from April 2018. Alfalfa hay price was $199.00 in April, up $16.00 from April 2018. Corn
     price was $3.52 in April, down $.06 from April 2018. Soybean price was $8.28 in April, down
     $1.57 from April 2018. The milk-feed price ratio was 2.11 in April, up 0.22 from April
     2018. The index of prices received by farmers for dairy products during the month of April
     2019 was up 1 to 88.1. Compared to April 2018, the index was up 10 points (12.8 percent).
     The index of prices paid by farmers for commodities and services, interest, taxes, and wage
     rates in April 2019 was up 0.5 to 111.1. Compared with April 2018, the index was up 2.5
     points (+2.3 percent).
          APRIL 2019 DAIRY PRODUCTS HIGHLIGHTS (NASS): Butter production was 167 million pounds,
     4.8 percent below April 2018, and 3.9 percent below March 2019. American type cheese
     production totaled 432 million pounds, 2.8 percent below April 2018 and 1.9 percent below
     March 2019. Total cheese output (excluding cottage cheese) was 1.08 billion pounds, 0.2
     percent above April 2018, but 3.6 percent below March 2019. Nonfat dry milk production, for
     human food, totaled 165 million pounds, 2.6 percent below April 2018, but 0.7 percent above
     March 2019. Dry whey production, for human food, was 73 million pounds, 13.8 percent below
     April 2018 and 3.0 percent below March 2019. Ice cream, regular hard production, totaled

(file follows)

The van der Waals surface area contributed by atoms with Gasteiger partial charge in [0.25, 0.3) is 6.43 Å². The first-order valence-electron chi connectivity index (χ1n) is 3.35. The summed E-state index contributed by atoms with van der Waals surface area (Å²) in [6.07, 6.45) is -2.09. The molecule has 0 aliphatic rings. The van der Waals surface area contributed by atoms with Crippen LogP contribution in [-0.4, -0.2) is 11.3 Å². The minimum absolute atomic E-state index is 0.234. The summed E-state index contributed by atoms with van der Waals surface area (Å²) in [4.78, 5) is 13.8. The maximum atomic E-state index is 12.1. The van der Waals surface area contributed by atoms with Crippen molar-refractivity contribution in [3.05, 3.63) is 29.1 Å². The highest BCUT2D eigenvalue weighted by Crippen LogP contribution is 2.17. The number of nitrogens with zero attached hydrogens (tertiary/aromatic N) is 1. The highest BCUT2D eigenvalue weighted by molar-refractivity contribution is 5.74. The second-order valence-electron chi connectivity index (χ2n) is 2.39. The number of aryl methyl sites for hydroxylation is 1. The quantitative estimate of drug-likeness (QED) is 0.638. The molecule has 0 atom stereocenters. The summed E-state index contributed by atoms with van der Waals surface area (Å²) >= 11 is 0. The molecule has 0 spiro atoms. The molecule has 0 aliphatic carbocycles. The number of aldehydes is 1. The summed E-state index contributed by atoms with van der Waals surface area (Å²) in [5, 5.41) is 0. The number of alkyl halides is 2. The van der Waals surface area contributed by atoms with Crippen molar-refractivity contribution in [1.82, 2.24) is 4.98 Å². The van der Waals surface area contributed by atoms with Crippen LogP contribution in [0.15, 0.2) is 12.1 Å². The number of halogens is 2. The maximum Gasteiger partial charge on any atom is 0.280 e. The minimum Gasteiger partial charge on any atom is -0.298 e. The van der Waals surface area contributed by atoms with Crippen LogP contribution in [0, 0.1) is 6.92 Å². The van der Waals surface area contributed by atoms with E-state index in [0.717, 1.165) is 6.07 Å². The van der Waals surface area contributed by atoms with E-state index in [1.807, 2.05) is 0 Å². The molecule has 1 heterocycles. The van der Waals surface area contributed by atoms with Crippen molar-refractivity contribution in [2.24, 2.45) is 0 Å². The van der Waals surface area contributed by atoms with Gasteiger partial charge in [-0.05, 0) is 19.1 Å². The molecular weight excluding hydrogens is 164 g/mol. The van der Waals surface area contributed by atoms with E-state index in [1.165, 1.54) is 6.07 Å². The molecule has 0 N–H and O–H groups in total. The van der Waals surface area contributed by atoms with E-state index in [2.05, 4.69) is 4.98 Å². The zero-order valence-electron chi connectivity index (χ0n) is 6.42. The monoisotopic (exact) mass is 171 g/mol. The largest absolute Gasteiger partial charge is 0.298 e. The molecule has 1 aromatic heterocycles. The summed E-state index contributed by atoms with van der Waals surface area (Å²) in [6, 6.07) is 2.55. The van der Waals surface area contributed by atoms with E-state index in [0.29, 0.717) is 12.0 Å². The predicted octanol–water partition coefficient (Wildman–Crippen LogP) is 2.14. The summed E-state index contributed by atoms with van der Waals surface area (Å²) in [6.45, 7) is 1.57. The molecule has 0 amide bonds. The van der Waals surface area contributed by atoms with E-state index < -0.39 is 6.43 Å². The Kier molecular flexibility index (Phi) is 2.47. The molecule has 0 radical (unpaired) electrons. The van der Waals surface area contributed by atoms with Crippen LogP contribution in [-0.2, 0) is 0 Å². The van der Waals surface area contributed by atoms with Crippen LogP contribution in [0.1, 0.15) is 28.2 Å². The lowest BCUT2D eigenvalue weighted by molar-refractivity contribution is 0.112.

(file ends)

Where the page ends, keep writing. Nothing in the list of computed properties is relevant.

63.2 million gallons, 0.6 percent above April 2018, but 3.5 percent below March 2019.
          MAY CLASS AND COMPONENT PRICES (USDA, FMMO): Class Prices: The following are the May
     2019 class prices under the Federal milk order pricing system  and changes from the previous
     month: Class II: $16.48 (+$0.10), Class III: $16.38 (+$0.42), and Class IV:  $16.29
     (+$0.57). Component Price Information: Under the Federal milk order pricing system, the
     butterfat price for May 2019 is $2.5718 per pound. Thus, the Class II butterfat price is
     $2.5788 per pound. The protein and other solids prices for May 2019 are $2.1159 and $0.1847
      per pound, respectively. These component prices set the Class III skim milk price at $7.65
      per cwt. The May 2019 Class IV skim milk price is $7.55, which is derived from the nonfat
     solids price of $0.8386 per pound. Product Price Averages: The product price averages for
     May 2019 are: butter: $2.2952, nonfat dry milk: $1.0149, cheese: $1.6974 and dry whey:

     Information for the period June 3 - 7, 2019, issued weekly

     Published by:
     Dairy Market News - Madison, WI
     JESSICA MUELLER, 608-422-8589

     Additional Dairy Market News Information:
     Dairy Market News (DMN) by Phone: (608)422-8602
     DMN Website:
     DMN MARS (My Market News):